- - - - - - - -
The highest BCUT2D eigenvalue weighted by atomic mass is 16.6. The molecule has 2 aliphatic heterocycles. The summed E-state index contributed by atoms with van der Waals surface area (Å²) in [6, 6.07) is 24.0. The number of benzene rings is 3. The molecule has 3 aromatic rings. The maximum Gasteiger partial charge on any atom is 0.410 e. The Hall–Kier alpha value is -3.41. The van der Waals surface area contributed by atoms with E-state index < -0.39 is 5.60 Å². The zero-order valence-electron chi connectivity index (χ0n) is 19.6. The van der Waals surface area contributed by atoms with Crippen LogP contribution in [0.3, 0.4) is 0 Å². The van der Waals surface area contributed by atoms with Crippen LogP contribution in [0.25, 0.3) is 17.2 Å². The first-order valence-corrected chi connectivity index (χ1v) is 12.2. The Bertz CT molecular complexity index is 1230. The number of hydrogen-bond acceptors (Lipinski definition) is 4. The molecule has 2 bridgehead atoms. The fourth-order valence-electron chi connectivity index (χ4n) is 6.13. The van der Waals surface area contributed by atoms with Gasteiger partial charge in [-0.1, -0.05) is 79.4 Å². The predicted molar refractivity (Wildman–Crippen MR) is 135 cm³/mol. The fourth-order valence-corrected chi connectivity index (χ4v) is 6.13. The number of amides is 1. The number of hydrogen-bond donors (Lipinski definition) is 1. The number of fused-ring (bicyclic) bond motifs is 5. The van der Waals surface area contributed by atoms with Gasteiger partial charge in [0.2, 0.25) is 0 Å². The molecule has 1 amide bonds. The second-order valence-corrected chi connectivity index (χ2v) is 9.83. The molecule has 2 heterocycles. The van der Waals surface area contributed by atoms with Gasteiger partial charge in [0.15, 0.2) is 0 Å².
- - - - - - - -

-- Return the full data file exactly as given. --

The highest BCUT2D eigenvalue weighted by atomic mass is 16.6. The molecule has 2 aliphatic heterocycles. The summed E-state index contributed by atoms with van der Waals surface area (Å²) in [6, 6.07) is 24.0. The number of benzene rings is 3. The molecule has 3 aromatic rings. The maximum Gasteiger partial charge on any atom is 0.410 e. The Hall–Kier alpha value is -3.41. The van der Waals surface area contributed by atoms with E-state index < -0.39 is 5.60 Å². The zero-order valence-electron chi connectivity index (χ0n) is 19.6. The van der Waals surface area contributed by atoms with Crippen LogP contribution in [0.3, 0.4) is 0 Å². The van der Waals surface area contributed by atoms with Crippen LogP contribution in [0.25, 0.3) is 17.2 Å². The first-order valence-corrected chi connectivity index (χ1v) is 12.2. The Bertz CT molecular complexity index is 1230. The number of hydrogen-bond acceptors (Lipinski definition) is 4. The molecule has 2 bridgehead atoms. The fourth-order valence-electron chi connectivity index (χ4n) is 6.13. The van der Waals surface area contributed by atoms with Gasteiger partial charge in [-0.1, -0.05) is 79.4 Å². The predicted molar refractivity (Wildman–Crippen MR) is 135 cm³/mol. The fourth-order valence-corrected chi connectivity index (χ4v) is 6.13. The number of amides is 1. The number of hydrogen-bond donors (Lipinski definition) is 1. The number of fused-ring (bicyclic) bond motifs is 5. The van der Waals surface area contributed by atoms with Gasteiger partial charge in [0.2, 0.25) is 0 Å². The molecule has 1 amide bonds. The second-order valence-corrected chi connectivity index (χ2v) is 9.83. The molecule has 2 heterocycles. The van der Waals surface area contributed by atoms with Gasteiger partial charge in [0.15, 0.2) is 0 Å².